Welcome to the microsite to the intercultural design workshop with the topic „Urban Signs and Symbols" between the Ulm University of Applied Sciences and the Indonesia Institute of the Arts Yogyakarta. This site gives you a good overview of the workshop concept and the excursion to Indonesia, Yogyakarta.

Signs and Symbols are only understandable in their own cultural context. But if we travel to another country, simple signs such as the one for No-Parking can be a challenge since it might look very different from our sign.

Signs and Symbols can be gestures, sounds, traffic signs, logos, architecture, clothing, tattoos and body language.

“Aliquid stat pro a liquo” (Something stands for something else, quote by Aristotles‘s) explains the substitutional character of metaphors, allegories and symbols in general. As long as the symbol and the usual context in which it appears are well known, the substitution is comprehensible. But what happens when the context varies? Imagine a couple kissing in a public space in a Hollywood movie. What are the bystanders doing? They are applauding. Right? Now, imagine the graphic of a kissing couple in a red outline circle crossed with a thick red line similar as on a prohibition sign. What a different feeling and perception!

The aim of this intercultural design workshop is to show the different perception of urban signs and symbols by my German students and by the Indonesian students in the city Yogyakarta. The Indonesian students know their environment and grew up with it but that is not true for the German students. Their curiosity and fresh perception will cause questions and possible confusion. Some might even have a slight culture shock that involves information overload or language barrier in a foreign culture.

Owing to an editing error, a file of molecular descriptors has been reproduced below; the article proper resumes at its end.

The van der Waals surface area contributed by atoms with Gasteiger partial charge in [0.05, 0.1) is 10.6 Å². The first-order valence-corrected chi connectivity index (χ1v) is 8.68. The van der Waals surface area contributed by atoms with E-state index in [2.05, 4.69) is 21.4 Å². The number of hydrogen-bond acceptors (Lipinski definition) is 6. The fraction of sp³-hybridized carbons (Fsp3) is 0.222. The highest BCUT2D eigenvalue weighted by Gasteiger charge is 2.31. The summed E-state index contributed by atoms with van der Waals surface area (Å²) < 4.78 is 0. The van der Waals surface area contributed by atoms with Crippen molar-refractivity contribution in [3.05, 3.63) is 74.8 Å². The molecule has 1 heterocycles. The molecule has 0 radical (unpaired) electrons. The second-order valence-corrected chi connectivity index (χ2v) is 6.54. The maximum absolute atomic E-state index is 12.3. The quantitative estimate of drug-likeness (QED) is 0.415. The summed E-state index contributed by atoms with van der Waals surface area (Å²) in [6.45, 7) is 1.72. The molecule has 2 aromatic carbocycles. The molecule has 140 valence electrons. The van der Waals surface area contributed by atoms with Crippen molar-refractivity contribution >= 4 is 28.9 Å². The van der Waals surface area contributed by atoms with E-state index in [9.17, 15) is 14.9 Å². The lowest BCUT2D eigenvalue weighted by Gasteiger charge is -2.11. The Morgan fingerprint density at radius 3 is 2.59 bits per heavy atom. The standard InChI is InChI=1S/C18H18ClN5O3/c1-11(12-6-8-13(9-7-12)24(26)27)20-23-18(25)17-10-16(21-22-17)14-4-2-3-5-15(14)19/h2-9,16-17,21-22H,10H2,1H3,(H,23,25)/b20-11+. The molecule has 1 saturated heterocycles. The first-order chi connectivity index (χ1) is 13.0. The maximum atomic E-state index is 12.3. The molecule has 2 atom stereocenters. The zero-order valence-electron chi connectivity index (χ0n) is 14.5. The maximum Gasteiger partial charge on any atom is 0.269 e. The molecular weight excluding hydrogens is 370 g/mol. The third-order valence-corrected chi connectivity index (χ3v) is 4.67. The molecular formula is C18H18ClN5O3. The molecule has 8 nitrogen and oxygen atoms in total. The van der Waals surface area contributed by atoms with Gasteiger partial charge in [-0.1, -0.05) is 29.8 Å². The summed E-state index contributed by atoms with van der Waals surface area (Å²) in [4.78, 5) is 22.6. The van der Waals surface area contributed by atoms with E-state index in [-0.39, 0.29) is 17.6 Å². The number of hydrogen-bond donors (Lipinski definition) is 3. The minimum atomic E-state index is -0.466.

This “uncomfortable” state of mind can be powerful and productive because initial impressions are fleeting and the mind is quick to categorize and label. To make this first impression visible to others and also illuminate the decoding process is an interesting design study. In mixed Indonesian-German groups, the students will have all that they need for this assignment: the cultural guides (Indonesian students) and the explorers (German students) in an environment with various sign and symbols which are clear to the guides and not so clear to the explorers.

Especially for design students, it is very meaningful to experience new worlds that have a new quality and a new meaning for them. The renowned philosopher and semiotician Roland Barthes pointed out that mass culture doesn't help to clarify meaning: “The bastard form of mass culture is humiliated repetition... always new books, new programs, new films, news items, but always the same meaning.” Today in Asia, both modern life and strong tradition still live side by side.

In the conceptional phase of the design work, it is important not only to visualize the perspective of the German students on the signs and symbols in Yogykarta but also to bring equally the perspective of the Indonesian students. Media could be a photo series with overlayed text messages or an 2-D animation or a series of mixed media.

Susanne P. Radtke